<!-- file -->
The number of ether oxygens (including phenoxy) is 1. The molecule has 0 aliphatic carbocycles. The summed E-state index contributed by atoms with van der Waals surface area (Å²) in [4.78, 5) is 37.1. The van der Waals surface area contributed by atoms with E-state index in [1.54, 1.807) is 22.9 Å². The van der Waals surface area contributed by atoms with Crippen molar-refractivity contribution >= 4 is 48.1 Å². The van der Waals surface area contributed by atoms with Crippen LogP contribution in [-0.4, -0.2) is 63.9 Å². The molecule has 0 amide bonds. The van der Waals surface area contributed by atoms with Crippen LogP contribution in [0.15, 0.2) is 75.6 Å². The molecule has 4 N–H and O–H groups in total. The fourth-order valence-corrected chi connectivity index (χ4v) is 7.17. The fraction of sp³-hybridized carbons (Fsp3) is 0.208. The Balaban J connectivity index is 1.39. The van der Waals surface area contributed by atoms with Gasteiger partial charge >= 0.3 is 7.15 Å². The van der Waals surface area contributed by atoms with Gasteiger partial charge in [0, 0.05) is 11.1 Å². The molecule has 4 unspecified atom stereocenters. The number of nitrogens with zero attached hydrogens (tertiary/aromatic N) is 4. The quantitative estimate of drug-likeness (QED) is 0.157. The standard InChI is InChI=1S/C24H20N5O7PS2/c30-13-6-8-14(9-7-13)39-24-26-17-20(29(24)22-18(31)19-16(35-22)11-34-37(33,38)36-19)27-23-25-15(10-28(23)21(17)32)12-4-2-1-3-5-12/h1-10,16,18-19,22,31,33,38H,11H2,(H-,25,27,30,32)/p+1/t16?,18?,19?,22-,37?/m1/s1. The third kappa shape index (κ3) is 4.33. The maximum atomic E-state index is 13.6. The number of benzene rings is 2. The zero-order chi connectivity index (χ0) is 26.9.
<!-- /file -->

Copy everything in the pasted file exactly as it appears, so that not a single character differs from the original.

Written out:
The number of ether oxygens (including phenoxy) is 1. The molecule has 0 aliphatic carbocycles. The summed E-state index contributed by atoms with van der Waals surface area (Å²) in [4.78, 5) is 37.1. The van der Waals surface area contributed by atoms with E-state index in [1.54, 1.807) is 22.9 Å². The van der Waals surface area contributed by atoms with Crippen molar-refractivity contribution >= 4 is 48.1 Å². The van der Waals surface area contributed by atoms with Crippen LogP contribution in [-0.4, -0.2) is 63.9 Å². The molecule has 0 amide bonds. The van der Waals surface area contributed by atoms with Crippen LogP contribution in [0.15, 0.2) is 75.6 Å². The molecule has 4 N–H and O–H groups in total. The fourth-order valence-corrected chi connectivity index (χ4v) is 7.17. The fraction of sp³-hybridized carbons (Fsp3) is 0.208. The Balaban J connectivity index is 1.39. The van der Waals surface area contributed by atoms with Gasteiger partial charge >= 0.3 is 7.15 Å². The van der Waals surface area contributed by atoms with Gasteiger partial charge in [0, 0.05) is 11.1 Å². The molecule has 4 unspecified atom stereocenters. The number of nitrogens with zero attached hydrogens (tertiary/aromatic N) is 4. The quantitative estimate of drug-likeness (QED) is 0.157. The standard InChI is InChI=1S/C24H20N5O7PS2/c30-13-6-8-14(9-7-13)39-24-26-17-20(29(24)22-18(31)19-16(35-22)11-34-37(33,38)36-19)27-23-25-15(10-28(23)21(17)32)12-4-2-1-3-5-12/h1-10,16,18-19,22,31,33,38H,11H2,(H-,25,27,30,32)/p+1/t16?,18?,19?,22-,37?/m1/s1. The third kappa shape index (κ3) is 4.33. The maximum atomic E-state index is 13.6. The number of benzene rings is 2. The zero-order chi connectivity index (χ0) is 26.9.